I think we realized quickly during social distancing that lockdown closes off our ability to deeply consider each other’s experiences in isolation. When we’re inside, we’re so walled-in, we forget that someone else is walled in with a dog who barks at the neighbors, or with their slightly offensive parent. Or in a relationship that might not survive the pressures of isolation. Or still physically going to work every day. And that’s their daily life right now. Reading the submissions sent our way helps knock those walls back a bit, and let the world in. You get to see through someone’s eyes into the space they’ve carved for themselves, their own daily constant. We haven’t physically gone to someone else’s home in months, and yet, through the work we’ve had the pleasure to read, we’ve still had the chance to visit, in some small way. In a sense, that’s what we’re trying to offer through No Contact as well.
The weight of the world right now has suppressed or impeded the ability to create for many, but the idea behind the journal seems to stem from the opposite experience, which I find intriguing and inspiring. As writers, have you had trouble accessing your inside voice? How do you find inspiration in stasis or solitude?
We both felt somewhat creatively dampened just a couple weeks into quarantine. One of our professors once stressed the immense value of “total relaxation” in allowing the best work to come through (or, at least, the most ease in writing) — and how could anyone be fully relaxed these days? If we’re being totally honest, that’s part of the reason why No Contact exists; it gave us a structure we couldn’t anxiously keep shelving for when we (might) feel better tomorrow.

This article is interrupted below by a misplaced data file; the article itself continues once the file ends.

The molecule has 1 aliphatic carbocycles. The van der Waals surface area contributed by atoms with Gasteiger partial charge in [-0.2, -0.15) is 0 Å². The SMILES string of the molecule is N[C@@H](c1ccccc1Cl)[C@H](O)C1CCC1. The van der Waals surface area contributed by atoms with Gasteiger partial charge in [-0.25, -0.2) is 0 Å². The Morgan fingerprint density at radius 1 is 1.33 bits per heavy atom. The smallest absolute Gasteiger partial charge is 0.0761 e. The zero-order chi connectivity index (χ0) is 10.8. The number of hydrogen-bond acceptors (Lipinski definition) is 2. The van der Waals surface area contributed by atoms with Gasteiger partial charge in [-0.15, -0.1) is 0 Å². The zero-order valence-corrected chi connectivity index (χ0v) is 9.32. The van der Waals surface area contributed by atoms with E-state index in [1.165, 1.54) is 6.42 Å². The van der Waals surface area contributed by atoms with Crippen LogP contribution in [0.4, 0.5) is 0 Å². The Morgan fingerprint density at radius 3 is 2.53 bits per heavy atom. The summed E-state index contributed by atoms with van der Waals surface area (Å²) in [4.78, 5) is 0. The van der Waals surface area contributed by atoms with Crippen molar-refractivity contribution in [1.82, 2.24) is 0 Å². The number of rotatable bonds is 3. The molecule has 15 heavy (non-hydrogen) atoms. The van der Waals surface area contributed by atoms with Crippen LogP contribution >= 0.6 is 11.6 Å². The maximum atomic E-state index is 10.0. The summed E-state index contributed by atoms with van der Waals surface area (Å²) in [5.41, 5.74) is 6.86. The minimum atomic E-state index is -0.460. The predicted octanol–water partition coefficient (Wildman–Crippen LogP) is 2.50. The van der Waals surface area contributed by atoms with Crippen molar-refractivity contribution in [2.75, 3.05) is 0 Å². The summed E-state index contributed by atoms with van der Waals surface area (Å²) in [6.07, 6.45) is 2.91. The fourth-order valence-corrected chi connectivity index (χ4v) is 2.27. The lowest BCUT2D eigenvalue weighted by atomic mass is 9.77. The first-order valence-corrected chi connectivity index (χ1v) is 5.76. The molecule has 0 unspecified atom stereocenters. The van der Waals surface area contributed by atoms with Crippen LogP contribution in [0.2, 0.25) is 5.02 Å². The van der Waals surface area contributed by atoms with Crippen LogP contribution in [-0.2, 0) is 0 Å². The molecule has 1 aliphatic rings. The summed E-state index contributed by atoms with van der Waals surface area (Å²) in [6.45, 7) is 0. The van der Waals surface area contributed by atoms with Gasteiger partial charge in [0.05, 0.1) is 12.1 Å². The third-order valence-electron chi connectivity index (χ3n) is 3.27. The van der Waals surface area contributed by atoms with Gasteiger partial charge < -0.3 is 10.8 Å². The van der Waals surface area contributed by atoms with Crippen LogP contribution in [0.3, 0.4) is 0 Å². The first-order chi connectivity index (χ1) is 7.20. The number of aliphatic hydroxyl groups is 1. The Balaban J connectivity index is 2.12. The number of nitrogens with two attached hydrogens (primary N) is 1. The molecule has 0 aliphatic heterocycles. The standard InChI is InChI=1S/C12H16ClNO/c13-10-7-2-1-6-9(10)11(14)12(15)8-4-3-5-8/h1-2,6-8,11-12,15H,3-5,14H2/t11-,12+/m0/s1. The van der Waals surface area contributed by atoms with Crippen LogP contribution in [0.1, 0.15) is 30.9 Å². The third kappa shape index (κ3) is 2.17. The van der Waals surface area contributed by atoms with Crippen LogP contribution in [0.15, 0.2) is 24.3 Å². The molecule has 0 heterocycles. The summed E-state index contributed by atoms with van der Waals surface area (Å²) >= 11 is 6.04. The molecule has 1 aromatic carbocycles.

How has your work at No Contact changed or reinforced your perspective regarding the power of writing?
It’s definitely been more of a reinforcement than a change — we’ve both respected the weight and power of writing in the world at large. I don’t think either of us would have studied at Columbia without that. But it’s been so, so nice to be reminded of that constantly at No Contact . We worried, when opening up general submissions, that we’d feel the pressure to accept a certain number of pieces, and just “take what we could get,” so to speak. But our experience has been the opposite. Since the very beginning, we were shocked to be receiving such affecting writing as a small lit mag. Just the other day, we came upon a submission that we knew was a “yes” barely a third of the way through, and it’s just such a joy to read for pleasure, knowing that you get the chance to show this piece to the world. That never, ever gets old.
Do you see No Contact continuing beyond the pandemic, and if so, in what capacity?
Absolutely. In a world where people still get the bubonic plague (in 2020!), that “after the pandemic” utopia is starting to feel more and more like some mythical city of gold. The truth is that we’ll be dealing with the pandemic and its after-shocks for longer than we think, and its ripples for many years beyond that. And it feels like a lot of the literary world wants us to think this is too passing to truly acknowledge. That’s fine, of course, but we believe this means that No Contact will maintain relevance for quite a long while. And we hope to support it, at least until that beautiful, faraway day when children can walk, mask-free and hand-in-hand, down streets paved with gold.
Lena Crown is phoebe’s assistant nonfiction editor and a second-year MFA candidate in Creative Nonfiction at George Mason University. She was born in Oakland, California, but she spent most of the last decade in St. Louis and is currently at work on a project interrogating her time there. Find her essays in Sonora Review, No Contact, The Offing, Entropy, Hobart, Atticus Review, Porter House Review, and elsewhere, and hit her up on Twitter at @which_is_to_say.